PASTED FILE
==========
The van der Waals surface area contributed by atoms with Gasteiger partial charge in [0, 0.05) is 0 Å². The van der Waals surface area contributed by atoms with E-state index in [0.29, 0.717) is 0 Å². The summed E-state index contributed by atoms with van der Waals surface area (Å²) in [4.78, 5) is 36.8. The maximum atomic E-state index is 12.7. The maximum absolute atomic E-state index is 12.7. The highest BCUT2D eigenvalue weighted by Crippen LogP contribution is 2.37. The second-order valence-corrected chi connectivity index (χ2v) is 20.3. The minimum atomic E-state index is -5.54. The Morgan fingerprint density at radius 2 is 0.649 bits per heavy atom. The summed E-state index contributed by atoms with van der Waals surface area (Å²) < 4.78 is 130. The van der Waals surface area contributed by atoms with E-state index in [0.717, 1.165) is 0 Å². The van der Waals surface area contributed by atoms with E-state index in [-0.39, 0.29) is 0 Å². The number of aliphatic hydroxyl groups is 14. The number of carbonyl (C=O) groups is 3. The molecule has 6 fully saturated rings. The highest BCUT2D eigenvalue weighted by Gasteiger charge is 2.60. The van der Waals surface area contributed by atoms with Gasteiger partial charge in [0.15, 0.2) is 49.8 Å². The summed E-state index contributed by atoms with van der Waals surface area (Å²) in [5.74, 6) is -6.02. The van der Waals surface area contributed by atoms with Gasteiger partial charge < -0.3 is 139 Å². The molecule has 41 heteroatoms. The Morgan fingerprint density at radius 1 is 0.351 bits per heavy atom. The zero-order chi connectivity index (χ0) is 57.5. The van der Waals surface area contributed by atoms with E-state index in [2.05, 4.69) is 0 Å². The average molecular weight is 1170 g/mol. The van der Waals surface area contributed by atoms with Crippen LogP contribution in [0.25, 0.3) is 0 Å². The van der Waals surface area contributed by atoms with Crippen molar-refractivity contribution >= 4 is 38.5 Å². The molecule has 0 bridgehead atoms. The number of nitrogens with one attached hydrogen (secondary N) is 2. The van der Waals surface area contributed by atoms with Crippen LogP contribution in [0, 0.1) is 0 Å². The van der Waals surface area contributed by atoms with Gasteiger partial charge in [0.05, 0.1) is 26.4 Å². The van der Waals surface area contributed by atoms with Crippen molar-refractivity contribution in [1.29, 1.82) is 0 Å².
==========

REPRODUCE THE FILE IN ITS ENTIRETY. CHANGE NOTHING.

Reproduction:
The van der Waals surface area contributed by atoms with Gasteiger partial charge in [0, 0.05) is 0 Å². The van der Waals surface area contributed by atoms with E-state index in [0.29, 0.717) is 0 Å². The summed E-state index contributed by atoms with van der Waals surface area (Å²) in [4.78, 5) is 36.8. The maximum atomic E-state index is 12.7. The maximum absolute atomic E-state index is 12.7. The highest BCUT2D eigenvalue weighted by Crippen LogP contribution is 2.37. The second-order valence-corrected chi connectivity index (χ2v) is 20.3. The minimum atomic E-state index is -5.54. The Morgan fingerprint density at radius 2 is 0.649 bits per heavy atom. The summed E-state index contributed by atoms with van der Waals surface area (Å²) < 4.78 is 130. The van der Waals surface area contributed by atoms with E-state index in [0.717, 1.165) is 0 Å². The van der Waals surface area contributed by atoms with E-state index in [-0.39, 0.29) is 0 Å². The number of aliphatic hydroxyl groups is 14. The number of carbonyl (C=O) groups is 3. The molecule has 6 fully saturated rings. The highest BCUT2D eigenvalue weighted by Gasteiger charge is 2.60. The van der Waals surface area contributed by atoms with Gasteiger partial charge in [0.15, 0.2) is 49.8 Å². The summed E-state index contributed by atoms with van der Waals surface area (Å²) in [5.74, 6) is -6.02. The van der Waals surface area contributed by atoms with Gasteiger partial charge < -0.3 is 139 Å². The molecule has 41 heteroatoms. The Morgan fingerprint density at radius 1 is 0.351 bits per heavy atom. The zero-order chi connectivity index (χ0) is 57.5. The van der Waals surface area contributed by atoms with E-state index in [2.05, 4.69) is 0 Å². The average molecular weight is 1170 g/mol. The van der Waals surface area contributed by atoms with Crippen LogP contribution in [0.25, 0.3) is 0 Å². The van der Waals surface area contributed by atoms with Crippen molar-refractivity contribution >= 4 is 38.5 Å². The molecule has 0 bridgehead atoms. The number of nitrogens with one attached hydrogen (secondary N) is 2. The van der Waals surface area contributed by atoms with Crippen LogP contribution in [0, 0.1) is 0 Å². The van der Waals surface area contributed by atoms with Gasteiger partial charge in [0.05, 0.1) is 26.4 Å². The van der Waals surface area contributed by atoms with Crippen molar-refractivity contribution in [1.29, 1.82) is 0 Å².